Table 2 presents sample characteristics. The women ranged in age from 19–69 years (M age = 41.5, SD = 14.6). A majority of the women self-identified as white (73%). Income levels varied; however a majority reported earning less than $20,000/year. Most participants (89%) had completed at least some college.

Table 2
Demographic Comparisons between TIMBSR and Wait-list Control group completers

Table 3 presents clinical information related to exposure to IPV. The average number of lifetime types of IPV-related traumatic experience was 2.1 (SD = 1.7, range 1 – 6). Participants reported a wide range of symptom severity, from individuals with subclinical symptoms of traumatic stress and depression, to those who met full diagnostic criteria for mental disorders. Of those intervention or wait-list group pre- and post-survey completers, 38% of participants screened positive for PTSD per a validated cutpoint on the PCL-C (Harrington & Newman, 2007) at the time of the pre-intervention survey. No statistically significant, between-groups differences were found at pre-intervention assessment for age, gender, race, income, exposure to traumatic violence, psychiatric symptoms, or attachment style.

Table 3
Clinical information related to trauma exposure.

The number of women completing surveys at both pre- and post-intervention were 19 for the intervention group and 20 for the wait-list control group. The average number of participants per group session was 17/19. For those that attended at least the first session in the intervention group, 53% (n = 10) completed all eight sessions of the intervention, 26% (n = 5) completed 7 sessions, 11% (n = 2) completed 6 sessions, and 5% (n = 1) completed 5 sessions. One participant attended only the first class and did not return.

PTSD symptoms

Linear mixed models revealed a significant Group X Time interaction effect on PCL-C, F(1,39.63) = 9.51, p = .004, d = .94, indicating that the TI-MBSR group reported significantly greater reductions in post-traumatic stress than the wait-list control group (Figure 2). Though inspection of PCL-C means (Table 4) revealed that participants in the TI-MBSR group exhibited significantly greater decreases in PTSD symptoms than the control group by the post-treatment assessment, in addition to examining PTSD decreases dimensionally we compared participants categorically based on the diagnostic cutoff on the same measure. There was a significant reduction in the proportion of participants in the TI-MBSR group surpassing the cutoff for PTSD, binomial McNemar p = .008, whereas there was not a significant reduction among control group participants, binomial McNemar p = .25 (80% and 40% reduction, respectively).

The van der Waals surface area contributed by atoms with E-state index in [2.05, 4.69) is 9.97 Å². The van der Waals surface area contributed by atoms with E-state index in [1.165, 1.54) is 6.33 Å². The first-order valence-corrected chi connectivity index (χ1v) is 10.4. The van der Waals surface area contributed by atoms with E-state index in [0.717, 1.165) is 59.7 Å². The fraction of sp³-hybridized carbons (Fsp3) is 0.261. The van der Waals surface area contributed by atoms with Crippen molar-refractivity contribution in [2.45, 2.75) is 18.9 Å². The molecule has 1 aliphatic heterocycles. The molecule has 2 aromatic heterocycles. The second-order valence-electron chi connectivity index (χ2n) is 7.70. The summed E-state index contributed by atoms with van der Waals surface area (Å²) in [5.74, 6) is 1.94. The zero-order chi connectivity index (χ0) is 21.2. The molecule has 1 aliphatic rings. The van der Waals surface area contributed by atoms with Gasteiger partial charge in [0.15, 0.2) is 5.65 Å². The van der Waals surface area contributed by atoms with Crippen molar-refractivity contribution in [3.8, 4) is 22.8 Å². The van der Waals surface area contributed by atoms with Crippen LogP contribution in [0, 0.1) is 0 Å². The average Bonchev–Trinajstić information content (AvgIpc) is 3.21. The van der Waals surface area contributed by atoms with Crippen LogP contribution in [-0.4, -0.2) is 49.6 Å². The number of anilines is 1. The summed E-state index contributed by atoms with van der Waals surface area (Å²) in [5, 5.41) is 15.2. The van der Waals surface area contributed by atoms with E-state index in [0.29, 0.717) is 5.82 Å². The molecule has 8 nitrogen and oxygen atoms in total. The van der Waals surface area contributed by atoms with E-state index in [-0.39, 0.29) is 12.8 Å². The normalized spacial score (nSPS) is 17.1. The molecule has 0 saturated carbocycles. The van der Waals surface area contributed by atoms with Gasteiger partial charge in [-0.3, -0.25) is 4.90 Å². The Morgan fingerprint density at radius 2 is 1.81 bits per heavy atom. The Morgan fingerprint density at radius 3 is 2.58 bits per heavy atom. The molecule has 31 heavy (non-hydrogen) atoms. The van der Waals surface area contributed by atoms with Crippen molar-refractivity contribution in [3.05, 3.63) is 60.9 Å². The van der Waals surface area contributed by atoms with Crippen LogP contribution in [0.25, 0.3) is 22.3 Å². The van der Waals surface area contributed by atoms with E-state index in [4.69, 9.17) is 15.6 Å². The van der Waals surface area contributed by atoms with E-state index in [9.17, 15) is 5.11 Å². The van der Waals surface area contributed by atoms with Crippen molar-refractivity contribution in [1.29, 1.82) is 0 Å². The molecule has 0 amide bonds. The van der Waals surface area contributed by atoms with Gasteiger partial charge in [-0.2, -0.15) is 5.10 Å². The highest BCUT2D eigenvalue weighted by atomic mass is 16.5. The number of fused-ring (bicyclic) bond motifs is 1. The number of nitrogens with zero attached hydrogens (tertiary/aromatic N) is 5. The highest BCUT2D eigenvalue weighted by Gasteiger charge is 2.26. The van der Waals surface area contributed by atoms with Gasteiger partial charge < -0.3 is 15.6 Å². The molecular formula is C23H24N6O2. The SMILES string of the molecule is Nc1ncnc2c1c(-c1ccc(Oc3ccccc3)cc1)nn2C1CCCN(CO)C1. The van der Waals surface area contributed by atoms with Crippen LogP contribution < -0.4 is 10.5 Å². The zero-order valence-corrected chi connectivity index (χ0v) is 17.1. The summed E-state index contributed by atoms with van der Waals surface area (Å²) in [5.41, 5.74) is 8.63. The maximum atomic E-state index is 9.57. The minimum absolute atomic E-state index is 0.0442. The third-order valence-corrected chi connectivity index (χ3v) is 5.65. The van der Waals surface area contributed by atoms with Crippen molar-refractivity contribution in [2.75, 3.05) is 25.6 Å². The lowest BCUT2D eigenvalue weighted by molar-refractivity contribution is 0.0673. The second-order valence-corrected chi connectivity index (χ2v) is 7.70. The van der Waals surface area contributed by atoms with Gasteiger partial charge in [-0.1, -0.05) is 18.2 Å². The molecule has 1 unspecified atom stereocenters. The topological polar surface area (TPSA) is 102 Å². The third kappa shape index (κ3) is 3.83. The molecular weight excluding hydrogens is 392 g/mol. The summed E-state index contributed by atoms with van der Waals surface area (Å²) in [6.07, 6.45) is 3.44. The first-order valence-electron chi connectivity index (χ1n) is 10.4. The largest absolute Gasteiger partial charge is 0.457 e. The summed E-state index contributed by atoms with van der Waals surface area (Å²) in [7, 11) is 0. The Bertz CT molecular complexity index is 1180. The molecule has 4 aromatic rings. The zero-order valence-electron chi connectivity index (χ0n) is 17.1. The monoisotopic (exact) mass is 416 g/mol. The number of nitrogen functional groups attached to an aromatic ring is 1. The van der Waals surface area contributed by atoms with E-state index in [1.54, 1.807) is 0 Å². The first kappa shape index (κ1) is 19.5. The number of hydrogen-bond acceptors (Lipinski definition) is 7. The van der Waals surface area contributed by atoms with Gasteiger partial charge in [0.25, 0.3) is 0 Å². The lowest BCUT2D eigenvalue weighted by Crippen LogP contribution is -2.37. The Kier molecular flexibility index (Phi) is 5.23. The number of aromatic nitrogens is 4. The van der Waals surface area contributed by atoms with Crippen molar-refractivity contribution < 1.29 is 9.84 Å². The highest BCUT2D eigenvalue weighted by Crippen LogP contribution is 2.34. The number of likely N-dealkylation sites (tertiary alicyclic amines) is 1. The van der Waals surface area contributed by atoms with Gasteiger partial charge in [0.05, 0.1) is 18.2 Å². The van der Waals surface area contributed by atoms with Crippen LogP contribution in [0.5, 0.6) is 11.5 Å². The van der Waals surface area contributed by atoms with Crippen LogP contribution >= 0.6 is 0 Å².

Figure 2
Changes in PTSD (PCL-C) and depressive symptoms (BDI-II) over the course of the study for the Trauma-Informed Mindfulness Based Stress Reduction (TI-MBSR) and wait-list control groups. Error bars represent ±1 S.E.
Table 4
Averages (SD) and effect sizes for TIMBSR and Wait-list Control group completers

Depressive symptoms

There was a significant Group x Time interaction on depression, BDI-II, F(1,38.69) = 8.35, p = .006, d = .86, such that the TI-MBSR group reported significantly greater decreases in depression than the wait-list control group (Figure 2). According to validated clinical cutoffs on the BDI, the TI-MBSR group shifted from moderate to minimal levels of depression by the end of treatment.

Anxious and avoidant attachment

With regard to anxious attachment scores on the RSQ, the Group x Time interaction was significant, F(1,35.18) = 4.94, p = .033, d = .85, such that the TI-MBSR group reported significantly greater decreases in anxious attachment than the wait-list control group (Figure 3). However, the Group X Time interaction was not found to be significant for avoidant attachment scores on the RSQ.